Only two more months to go…


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Locate S,1 – “Even The Good Boys Are Bad” (Athens, GA, USA)

RIYL: St. Vincent, Liz Phair, Blondie, Of Montreal

Despite all the bad news lately, music remains the one very bright spot. It’s only March, but we feel confident declaring 2020 as the year of Locate S,1. This project of Christina Schneider is a positive force for inventive, expressive indie art rock that’s powerful enough to distract you from the outside world. Let’s face it: we don’t just want to be distracted; we need something we can cast our collective gaze upon and find catharsis amidst chaos. Locate S,1 has provided that on this year’s earlier singles (“Whisper 2000” and “Personalia”). The newest from the forthcoming Personalia LP continues that streak of brilliance.

“Even The Good Boys Are Bad” is a whipsmart slice of art rock with hooks as searing as its lyrics. The danceable beats and jangly guitar are a red herring: listeners mistake the song’s edginess as simply badass. But any discerning indie music fan worth their salt knows not to underestimate smart songwriters who wield their lyrical pens like swords. As an accomplished lyricist, Schneider casts her scornful gaze on so-called “good guys” whose intentions are anything but good. Every woman knows guys like this; every man thinks they aren’t like this. The truth is:

“Even the good boys are bad
Even the best ones
Even the good sons
Even the good ones are bad”

Savor every beat of this deliciously groovy tune. Schneider’s underrated musicianship shines here on guitar and synths. Meanwhile, her artist partner and co-producer Kevin Barnes (of Montreal) contributes on vocals, guitars, bass, synths, and percussion.

Personalia arrives April 3rd via Captured Tracks. Pre-order your copy at Bandcamp.

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Other Lives – “Hey Hey I” (Stillwater, OK, USA)

RIYL: Shearwater, Okkervil River, Mt. Joy

This mini-playlist is filled with songs that reflect this weird and wacky world we live in today, and most of the music was written well before the current pandemic. The songs reflect how artists not only voice our feelings but how they can capture and even predict what is to come. A song that does both is “Hey Hey I”, the new single from Oklahoma’s greatest band today Other Lives.

“Hey Hey 1” is a rousing piece of orchestral pop-rock. From the get go, it gets the blood flowing, and from there the adrenaline only flows faster. You’ll be left wanting to run out and take on the world and prove to all the naysayers that you are capable of anything. This song is just that – an anthem for the underdog and those who have been beaten down. A booming piece of self-confidence that we all could use today, tomorrow, and well into the future. And especially come November. As front man Jesse Tabish eloquently says:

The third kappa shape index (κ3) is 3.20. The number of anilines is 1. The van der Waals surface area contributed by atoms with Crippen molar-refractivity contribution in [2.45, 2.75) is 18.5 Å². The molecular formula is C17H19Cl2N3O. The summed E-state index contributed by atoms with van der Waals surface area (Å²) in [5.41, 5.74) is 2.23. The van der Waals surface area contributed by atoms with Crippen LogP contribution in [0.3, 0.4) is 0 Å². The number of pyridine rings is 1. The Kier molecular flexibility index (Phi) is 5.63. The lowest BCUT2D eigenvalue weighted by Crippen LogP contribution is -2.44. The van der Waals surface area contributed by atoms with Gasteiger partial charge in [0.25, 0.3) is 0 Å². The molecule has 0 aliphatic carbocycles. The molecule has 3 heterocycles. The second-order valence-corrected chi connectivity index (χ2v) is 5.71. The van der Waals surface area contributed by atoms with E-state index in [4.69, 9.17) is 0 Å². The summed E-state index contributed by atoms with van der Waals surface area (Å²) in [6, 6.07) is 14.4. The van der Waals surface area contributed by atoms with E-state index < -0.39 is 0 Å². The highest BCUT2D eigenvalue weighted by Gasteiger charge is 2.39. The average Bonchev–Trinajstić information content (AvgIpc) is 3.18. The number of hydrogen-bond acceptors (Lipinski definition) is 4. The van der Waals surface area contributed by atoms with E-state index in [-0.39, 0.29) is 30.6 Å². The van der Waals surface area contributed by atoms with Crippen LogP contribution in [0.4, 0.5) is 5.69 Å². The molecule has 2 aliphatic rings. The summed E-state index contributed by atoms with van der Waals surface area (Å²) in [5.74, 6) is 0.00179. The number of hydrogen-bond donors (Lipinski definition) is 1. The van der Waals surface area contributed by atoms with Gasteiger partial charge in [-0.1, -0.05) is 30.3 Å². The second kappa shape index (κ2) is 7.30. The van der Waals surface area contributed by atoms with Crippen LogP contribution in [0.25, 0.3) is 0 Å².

“How many times will you let them run you empty?
How many times will you let them suck you dry?
Oh, you try to rest but you know they’ll come to find you, oh-oh-oh-oh
You said, ‘Hey, man, somethin’ don’t feel right.’”

Other Lives’ new album, For Their Love, will be out everywhere April 24 via TBD Records. Pre-order the album on Bandcamp.

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Snowgoose – “The Making of You” (Glasgow, Scotland)

RIYL: Fleetwood Mac, Fairport Convention, Belle and Sebastian

We normally prefer to share upbeat tunes on the weekend. However, these aren’t “normal” times. Now that we’re all social distancing, every day is, to quote a certain band, “like Sunday” in its angst-triggering way. This makes us especially grateful for calming folk-rock from the likes of Snowgoose. The Scottish duo comprised of Anna Sheard and Jim McCulloch (of Soup Dragons fame) – joined by a star-studded cast of Scottish musicians – weaves a tapestry of soothing, mildly psychedelic melodies on “The Making of You.” It’s precisely the kind of tune your soul craves as you sip a Balvenie in rainy day repose.

Close your eyes while this four-minute track strips you of anxiety. Note how your breathing slows as you focus on the retro-inspired harmonies. This collaborative project features members of Belle and Sebastian, Camera Obscura, and Teenage Fanclub, so you can count on lush textures. But the throwback vibes that echo Fleetwood Mac infuse the layers with an irrepressible serenity. A solitary drum rumbles a hushed yet steady pulse. About halfway through, the lonesome lap steel and melodica crescendo into a chilling apex. What has felt like a slow climb now concludes the moment you open your eyes and behold the view from the summit. It’s a breathtaking experience made all the more special by its calm rewards.

Get to know Snowgoose now. Their sophomore album, The Making of You, arrives in May via Ba Da Bing Records and Glass Modern Records. Pre-orders are at Bandcamp.